Dominic Smith is a monster season waiting to happen. The Mets just need to get out of their own way. I will admit it's not ideal that the team just went out and signed Kevin Pillar after already adding Albert Almora this offseason. However, Anthony DiComo who covers the Mets for MLB.com expects Smith to remain the starter in left field. There are defensive limitations with Smith in the outfield, but I believe his offensive contribution can outweigh the defensive shortcomings. The proof is in the pudding. Since the start of 2019 (139 games), Smith is batting .299 with a .937 OPS.

He took that to another level in 2020. Although it was only 50 games, Smith batted .316 with 10 home runs and 42 RBI. That's a 30-homer, 126-RBI pace over 150 games. Statcast is buying Smith too as he ranked in the 86th percentile or better in barrel rate (13.3%), expected slugging percentage (.568), and expected batting average (.304). And before the Mets even THINK about platooning Smith (because I know they are!), Smith has crushed lefties last two seasons. He posted an .876 OPS against them in 2019 and then a .900 mark in 2020. The price is a bit steep at 107.8 ADP but I will point out he's dropped over the past few weeks. Assuming he gets regular playing time in 2021, I would not be the least bit surprised if we're talking about Smith as top-50 next season.

Dylan Carlson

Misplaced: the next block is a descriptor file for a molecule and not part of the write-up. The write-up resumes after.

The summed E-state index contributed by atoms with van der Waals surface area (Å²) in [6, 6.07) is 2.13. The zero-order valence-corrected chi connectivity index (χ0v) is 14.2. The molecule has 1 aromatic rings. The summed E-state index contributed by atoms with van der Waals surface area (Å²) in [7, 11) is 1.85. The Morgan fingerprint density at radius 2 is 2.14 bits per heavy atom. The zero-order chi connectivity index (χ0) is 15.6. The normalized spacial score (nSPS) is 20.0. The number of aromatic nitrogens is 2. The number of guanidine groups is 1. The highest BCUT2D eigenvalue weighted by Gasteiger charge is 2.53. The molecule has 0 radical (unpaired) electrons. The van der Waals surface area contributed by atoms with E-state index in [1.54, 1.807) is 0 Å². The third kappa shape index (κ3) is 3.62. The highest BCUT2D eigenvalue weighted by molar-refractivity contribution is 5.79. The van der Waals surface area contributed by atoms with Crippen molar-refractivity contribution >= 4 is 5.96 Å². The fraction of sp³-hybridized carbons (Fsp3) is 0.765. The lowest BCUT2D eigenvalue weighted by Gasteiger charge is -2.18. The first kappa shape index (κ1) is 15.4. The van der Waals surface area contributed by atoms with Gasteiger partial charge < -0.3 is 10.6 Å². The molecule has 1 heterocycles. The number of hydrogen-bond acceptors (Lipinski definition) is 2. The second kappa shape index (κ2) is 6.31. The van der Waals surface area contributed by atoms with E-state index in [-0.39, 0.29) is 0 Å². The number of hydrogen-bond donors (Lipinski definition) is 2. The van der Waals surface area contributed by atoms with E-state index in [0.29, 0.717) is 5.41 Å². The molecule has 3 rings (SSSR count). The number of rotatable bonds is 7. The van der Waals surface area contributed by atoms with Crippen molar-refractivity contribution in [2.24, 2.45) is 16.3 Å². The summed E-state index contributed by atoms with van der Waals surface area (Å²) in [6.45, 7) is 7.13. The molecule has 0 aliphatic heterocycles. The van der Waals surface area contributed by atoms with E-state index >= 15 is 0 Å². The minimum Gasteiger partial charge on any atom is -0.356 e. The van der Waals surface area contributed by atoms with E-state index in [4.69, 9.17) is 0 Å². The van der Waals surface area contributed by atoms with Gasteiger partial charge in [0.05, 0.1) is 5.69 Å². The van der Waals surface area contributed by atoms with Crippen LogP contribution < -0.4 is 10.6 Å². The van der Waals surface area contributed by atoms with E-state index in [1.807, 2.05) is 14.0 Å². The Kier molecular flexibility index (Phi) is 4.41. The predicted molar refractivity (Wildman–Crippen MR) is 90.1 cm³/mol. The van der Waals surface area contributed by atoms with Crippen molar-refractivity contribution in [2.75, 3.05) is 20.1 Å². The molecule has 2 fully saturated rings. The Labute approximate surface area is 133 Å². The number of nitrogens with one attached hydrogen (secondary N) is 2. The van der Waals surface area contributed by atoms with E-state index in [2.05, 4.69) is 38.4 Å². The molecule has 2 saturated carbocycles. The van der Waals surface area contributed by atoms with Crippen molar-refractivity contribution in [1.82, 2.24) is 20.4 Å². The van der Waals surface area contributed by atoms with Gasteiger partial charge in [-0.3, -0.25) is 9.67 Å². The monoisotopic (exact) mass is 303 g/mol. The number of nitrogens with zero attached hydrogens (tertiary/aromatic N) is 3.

STL St. Louis • #3 • Age: 22
2020 Stats
AVG
0.200
HR
3
R
11
RBI
16
SB
1

While it wasn't the best debut season for Dylan Carlson, he did show signs of improvement down the stretch. Through Carlson's first 23 games, he was batting just .162 with four extra-base hits and a 31% hard-hit rate. He was then sent back to the alternate training site but would return for the final few weeks. Over his final 12 games, Carlson batted .278 with seven extra-base hits and a 44% hard-hit rate. That tells me he has the wherewithal to adjust, which is something I always like to see from younger players.

Let's not forget Carlson was one of the Cardinals top prospects entering last season. He put together a monster season in the minors in 2019 where he batted .292 with 26 home runs, 20 steals, and a .914 OPS. I also really like his lineup context. The Cardinals aren't the deepest offensive team but the acquisition of Nolan Arenado certainly helps things. Carlson also hit cleanup in each of the Cardinals' three postseason games. As things stand now, Carlson's likely batting fourth or fifth for St. Louis this season, which should produce many RBI and run-scoring opportunities. 20+ home runs with 15+ steals definitely seems doable with the upside for even more if he really gets going.

Joe Musgrove

SD San Diego • Age: 28
2020 Stats
INN
39.2
W
1
K's
55
ERA
3.86
WHIP
1.24

Everybody at some point in time has been burned by Joe Musgrove whether they know it or not. In Breakouts 1.0, I compared my Fantasy relationship with Musgrove to that of Ryan and Kelly in "The Office". If you haven't watched the show, what are you waiting for? The moral of the story is that despite their rocky relationship, Ryan and Kelly always find a way back to each other. That's me and Musgrove. I will admit that pitchers with 4.33 career ERA and a 1.23 WHIP likely doesn't deserve to be drafted inside the top-150 picks. Here's to hoping that we see more of the adjustments he made in September last season with his new team, the San Diego Padres.